Maxtor "One-touch" fire-wire/USB drives a few months back. I was
    using on as an on line drive for eventual migration use. It failed,
    i decided to piss off the warranty and took apart the case, and found
    a normal Seagate drive inside. I placed it in another case it the
    drive proper was fine. I tested the mini-brick power supply and it
    was fine. I checked the the internal PS to the external enclosure
    and it is dead. There is no fan in the one touch enclosure. Make
    any conclusions you like.
     
  13. Nico Coesel

    Nico Coesel Guest

    They don't make 'm as good as they used to be. I had to replace the
    Western Digital hard drive in one of my servers after 11 years due to
    a power outage yesterday.
     
  14. Baron

    Baron Guest

    I had one of those die in exactly the same way. In my case I had to get
    the data off it. I did similar to you stuck the drive in a machine
    backed it up then wiped it. But I put it back in the case and RMA'd
    it. The new one works just fine.
     
  15. Glen Walpert

    Glen Walpert Guest

    That is the typical result everyone gets when they try to "drop-in"
    SAC lead-free solder in a tin-lead process, merely setting the
    temperature up for the higher melting point. But few manufacturers
    actually ship anything like that. Look at the lead-free solder joints
    in a new cell phone or a new PC motherboard. That is what a properly
    done lead free solder joint should look and perform like.

    In general, all new soldering equipment is required to handle the
    tight profiles and nitrogen inerting required for good results with
    the low cost SAC alloy; those stuck with older equipment can only get
    good results with some of the relatively expensive 4 component
    proprietary solders, and then only if it is good older equipment
    capable of accurate time/temp control. Only some fluxes will produce
    good results in air. A bit of a pisser for the small manufacturer,
    but not an excuse for shipping boards with bad solder joints. The
    procedures required to obtain good lead-free solder joints have been
    published for anyone to read and follow. I can concieve of no valid
    excuse for the incredibly poor workmanship you report, and completely
    reject the notion that lead-free solder is in any way to blame. If it
    were then all new cell phones and computers would be unreliable, and
    they aren't.
     
  16. I happen to be catching up on my magazine reading today and found in
    the Sept/Oct issue of Military Embedded Systems magazine:
    "The costs of doing business in the new RoHS World"
    <http://www.mil-embedded.com/pdfs/Aitech.Sep07.pdf>

    The article notes that 3 satellites have probably failed due to tin
    whiskers. Actually, the list in the article is incomplete. See:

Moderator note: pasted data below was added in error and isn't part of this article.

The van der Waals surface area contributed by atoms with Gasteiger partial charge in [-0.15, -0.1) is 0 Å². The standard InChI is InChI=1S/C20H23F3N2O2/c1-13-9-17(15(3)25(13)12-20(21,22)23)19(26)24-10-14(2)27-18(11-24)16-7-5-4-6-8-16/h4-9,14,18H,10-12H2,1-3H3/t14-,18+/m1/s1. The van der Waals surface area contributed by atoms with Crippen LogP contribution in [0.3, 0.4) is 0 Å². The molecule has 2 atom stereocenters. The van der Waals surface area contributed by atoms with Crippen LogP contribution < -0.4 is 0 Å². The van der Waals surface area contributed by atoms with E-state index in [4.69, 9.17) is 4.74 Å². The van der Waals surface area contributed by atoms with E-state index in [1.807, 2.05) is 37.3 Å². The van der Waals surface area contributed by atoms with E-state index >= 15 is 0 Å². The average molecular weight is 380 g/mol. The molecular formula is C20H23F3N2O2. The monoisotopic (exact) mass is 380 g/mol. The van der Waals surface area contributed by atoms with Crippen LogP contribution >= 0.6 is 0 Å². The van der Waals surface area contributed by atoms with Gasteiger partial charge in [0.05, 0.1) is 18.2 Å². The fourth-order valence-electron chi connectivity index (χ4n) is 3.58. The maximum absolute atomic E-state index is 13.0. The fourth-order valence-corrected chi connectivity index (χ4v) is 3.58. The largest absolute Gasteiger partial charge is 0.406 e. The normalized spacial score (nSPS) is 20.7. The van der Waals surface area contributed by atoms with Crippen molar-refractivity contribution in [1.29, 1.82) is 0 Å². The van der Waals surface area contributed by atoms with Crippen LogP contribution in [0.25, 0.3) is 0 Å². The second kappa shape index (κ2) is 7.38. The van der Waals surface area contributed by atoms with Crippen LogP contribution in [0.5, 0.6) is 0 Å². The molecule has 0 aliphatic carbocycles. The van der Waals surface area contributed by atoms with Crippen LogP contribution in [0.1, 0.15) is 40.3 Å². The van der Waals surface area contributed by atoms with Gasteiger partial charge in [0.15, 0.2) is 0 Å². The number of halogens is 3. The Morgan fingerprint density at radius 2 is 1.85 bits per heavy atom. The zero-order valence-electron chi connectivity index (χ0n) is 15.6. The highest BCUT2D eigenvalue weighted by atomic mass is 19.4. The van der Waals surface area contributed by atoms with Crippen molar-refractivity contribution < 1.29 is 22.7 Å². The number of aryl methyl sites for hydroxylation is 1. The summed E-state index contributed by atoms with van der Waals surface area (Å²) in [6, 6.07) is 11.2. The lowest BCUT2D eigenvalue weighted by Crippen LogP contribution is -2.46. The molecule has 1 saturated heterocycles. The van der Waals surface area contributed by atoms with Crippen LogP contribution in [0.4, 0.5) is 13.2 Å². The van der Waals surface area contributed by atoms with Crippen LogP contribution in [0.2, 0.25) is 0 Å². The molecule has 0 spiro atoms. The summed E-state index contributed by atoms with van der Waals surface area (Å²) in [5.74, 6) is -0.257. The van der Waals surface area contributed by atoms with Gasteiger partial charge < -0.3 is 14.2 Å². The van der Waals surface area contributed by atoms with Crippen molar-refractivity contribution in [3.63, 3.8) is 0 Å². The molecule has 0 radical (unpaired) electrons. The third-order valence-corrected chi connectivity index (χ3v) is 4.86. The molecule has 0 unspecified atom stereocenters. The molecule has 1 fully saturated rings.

<http://nepp.nasa.gov/whisker/failures/index.htm>
    Seems to be a problem with the early Boeing HS601 series of birds:
    <http://www.sat-index.com/failures/hs601.html>

    More from the Mil Embedded Sys article:

    Matte (dull) tin seems to be more effective at preventing whiskers
    than shinny tin.

    Conformal coating doesn't help.

    TI estimates that their conversion to RoHS will save the equivalent of
    about 10 automobile batteries in lead.

    Ford had some automobile computahs fail with trace corrosion when the
    tin traces came in contact with modelling clay, which had a high
    sulfur content.

    There have been nuclear and conventional power plant shutdowns due to
    tin whiskers.
     
  17. Umm... It's suppose to be dull to reduce whisker growth. See:
    <http://www.aciusa.org/leadfree/leadfree_verdi-11-5-04.htm>
    "It is well documented that internal compressive stress is
    a driving force for the growth of tin whiskers. This stress
    can come from the naturally occurring compressive stress
    that occurs when tin is electrodeposited from a plating bath.
    The more organic brightening additions in the plating bath,
    the higher the internal stress in the tin deposit will be.
    The highest stressed deposits are obtained from baths that
    yield bright or specular (mirror-like) deposits, often used
    for decorative electroplates. Somewhat less prone to whiskers
    is the matte or dull finished tin, which is usually lower
    stressed, but still will grow (usually fewer and/or shorter)
    whiskers."
     
  18. JosephKK

    JosephKK Guest

    Jeff Liebermann posted to sci.electronics.design:
    Thank you for your very informative post. I never knew that HSC and
    apparently most of Hughes S&CG seems to have been bought by Boeing.
     
  19. Joerg

    Joerg Guest

    Yes, it's a new field. Yet the Eurocrats took it upon themselves to
    declare that "it's going to be ok". We'll see. I have yet to see a
    longterm study about lead-free, like some experiment that was started,
    say, in the 60's. Anything else is playing with fire.
     
  20. What I found interesting is that the failure ocurred in relays.
    <http://www.sat-index.com/failures/hs601.html>
    which are apparently used for on-off switching. I would have expected
    whisker bridging in ciruit board traces and tin plated connectors, but
    not a mechanical relay. The article mumbles that the tin whisker
    shorts the relay to the case, causing a fuse to blow. That means that
    either the tin whisker is huge, or the fuse is really tiny. I would
    imagine that the very thin tin whisker would blow long before any fuse
    would blow. Methinks something is fishy here.

    Boeing bought the Hughes Satellite biz in Jan 2000 for $3.75 billion
    in cash. Much of the cash went to prop up PanAmSat and pay for
    DirecTV aquisitions.